Suzano´s move to GE eucalyptus trees to increase productivity even more also attends its aim to explore a new use of its wood: producing pellets to be exported for energy production, to co-fire with coal in the UK. For this reason, Suzano has expanded its plantation in the Northeastern state of Maranhão over the past years, causing new conflicts with traditional communities that have been experiencing that their communal territories used for cattle grazing, fruit collection and other activities, get invaded by eucalyptus plantations. This has led to several conflicts, which gave reason to include Suzano in the recently launched EJOLT´s Atlas on Environmental Conflicts.

To summarize, Brazilian experience has learned that rather more than less lands will be occupied when productivity increases, and rather more than less conflicts will arise. Suzano´s demand for commercial planting of genetically modified eucalyptus trees led WRM, together with groups in Brazil and Latin America, to launch a letter to the Brazilian authorities to express their deep concern and urge the Brazilian government not to authorize the commercial release of yield enhanced genetically modified eucalyptus by Suzano/FuturaGene or by any other company that also has, or will present in future, a request for such a release.

A statement from the international Stop GE Trees Campaign in support to this letter is available for sign-ons.

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Filed under Biodiversity, Climate Justice, Commodification of Life, Corporate Globalization, Forests, Forests and Climate Change, GE Trees, Genetic Engineering, Greenwashing, Industrial agriculture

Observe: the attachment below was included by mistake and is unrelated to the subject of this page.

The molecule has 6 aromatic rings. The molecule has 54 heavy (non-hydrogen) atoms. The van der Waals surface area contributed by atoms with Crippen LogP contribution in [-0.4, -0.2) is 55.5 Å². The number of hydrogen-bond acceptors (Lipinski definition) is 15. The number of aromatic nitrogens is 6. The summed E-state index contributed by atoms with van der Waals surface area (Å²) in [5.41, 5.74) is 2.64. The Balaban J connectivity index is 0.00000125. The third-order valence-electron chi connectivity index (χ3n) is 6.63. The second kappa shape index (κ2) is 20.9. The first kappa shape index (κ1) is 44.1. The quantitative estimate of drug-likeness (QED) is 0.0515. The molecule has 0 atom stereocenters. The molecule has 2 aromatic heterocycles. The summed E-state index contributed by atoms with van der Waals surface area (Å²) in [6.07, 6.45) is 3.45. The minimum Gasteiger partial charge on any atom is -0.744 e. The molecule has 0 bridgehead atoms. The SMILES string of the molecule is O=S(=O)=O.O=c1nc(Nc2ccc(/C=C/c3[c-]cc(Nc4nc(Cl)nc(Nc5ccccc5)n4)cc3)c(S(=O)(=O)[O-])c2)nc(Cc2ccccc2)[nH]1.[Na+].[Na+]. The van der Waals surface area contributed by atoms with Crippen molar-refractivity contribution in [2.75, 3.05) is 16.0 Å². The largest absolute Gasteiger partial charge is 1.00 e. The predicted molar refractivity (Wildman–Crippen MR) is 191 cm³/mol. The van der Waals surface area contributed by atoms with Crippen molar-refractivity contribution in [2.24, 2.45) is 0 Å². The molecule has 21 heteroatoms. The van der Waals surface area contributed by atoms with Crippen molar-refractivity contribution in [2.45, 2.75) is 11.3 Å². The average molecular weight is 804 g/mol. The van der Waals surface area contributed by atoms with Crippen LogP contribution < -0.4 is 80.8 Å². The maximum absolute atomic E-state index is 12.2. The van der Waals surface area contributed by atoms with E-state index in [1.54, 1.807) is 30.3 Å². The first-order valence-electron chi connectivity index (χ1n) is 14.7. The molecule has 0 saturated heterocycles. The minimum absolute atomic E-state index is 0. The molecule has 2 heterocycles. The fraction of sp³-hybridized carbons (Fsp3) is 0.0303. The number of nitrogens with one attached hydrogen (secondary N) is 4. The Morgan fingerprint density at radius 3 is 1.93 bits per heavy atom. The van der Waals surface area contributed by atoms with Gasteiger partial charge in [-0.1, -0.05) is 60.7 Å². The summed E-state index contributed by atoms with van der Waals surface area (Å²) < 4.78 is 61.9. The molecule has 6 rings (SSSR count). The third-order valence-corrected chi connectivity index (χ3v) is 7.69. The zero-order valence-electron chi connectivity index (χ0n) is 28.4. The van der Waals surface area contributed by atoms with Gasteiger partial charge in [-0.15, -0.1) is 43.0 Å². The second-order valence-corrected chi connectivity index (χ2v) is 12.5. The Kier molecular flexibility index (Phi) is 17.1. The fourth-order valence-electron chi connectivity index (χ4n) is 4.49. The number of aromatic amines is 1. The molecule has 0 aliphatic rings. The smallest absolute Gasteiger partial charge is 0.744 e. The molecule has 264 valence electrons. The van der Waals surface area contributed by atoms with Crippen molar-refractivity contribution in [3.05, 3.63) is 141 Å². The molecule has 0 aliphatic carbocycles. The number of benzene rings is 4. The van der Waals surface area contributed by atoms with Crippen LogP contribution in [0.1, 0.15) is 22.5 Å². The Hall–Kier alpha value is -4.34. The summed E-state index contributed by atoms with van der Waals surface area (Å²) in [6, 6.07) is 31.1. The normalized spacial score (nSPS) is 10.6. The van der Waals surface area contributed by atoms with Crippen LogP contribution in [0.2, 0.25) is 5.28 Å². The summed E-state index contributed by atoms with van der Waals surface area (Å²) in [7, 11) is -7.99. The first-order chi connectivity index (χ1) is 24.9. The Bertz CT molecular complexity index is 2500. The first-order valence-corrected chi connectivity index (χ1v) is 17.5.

Carbon neutral tourism falters in Tobago

By Jewel Fraser, June 5, 2014. Source: IPS

Photo by Jewel Fraser/IPS

Photo by Jewel Fraser/IPS

SCARBOROUGH, Jun 5 2014 (IPS) - An initiative to reduce the carbon footprint of Tobago’s tourism sector may be stymied by “bread-and-butter issues” and the failure of government authorities to vigorously pursue the initiative.

In 2012, the Caribbean Community Climate Change Centre (CCCCC) and the Inter-American Development Bank (IDB) completed a pilot project for the Caribbean Carbon Neutral Tourism Programme (CCNTP) in four Caribbean countries, including Tobago, with the aim of enhancing the tourism sector’s resilience to climate change,

However, the initiative in Tobago has borne little fruit, with some who work in the sector saying they learned about the programme only from media reports.

Tourism is a vital part of Tobago’s life and economy, with reports stating that tourism provides more than 40 percent of Tobago’s employment and 90 percent of its export earnings.

As it is now, everybody is going about business as usual. [Reducing carbon emissions] is not much of a concern. The greater concern is bread and butter issues.” — Dexter Black, president of the Reef Tour Operators

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Filed under False Solutions to Climate Change, Greenwashing, Latin America-Caribbean

Biodiversity offsetting is a license to trash

By Chris Lang, May 2, 2014. Source: redd-monitor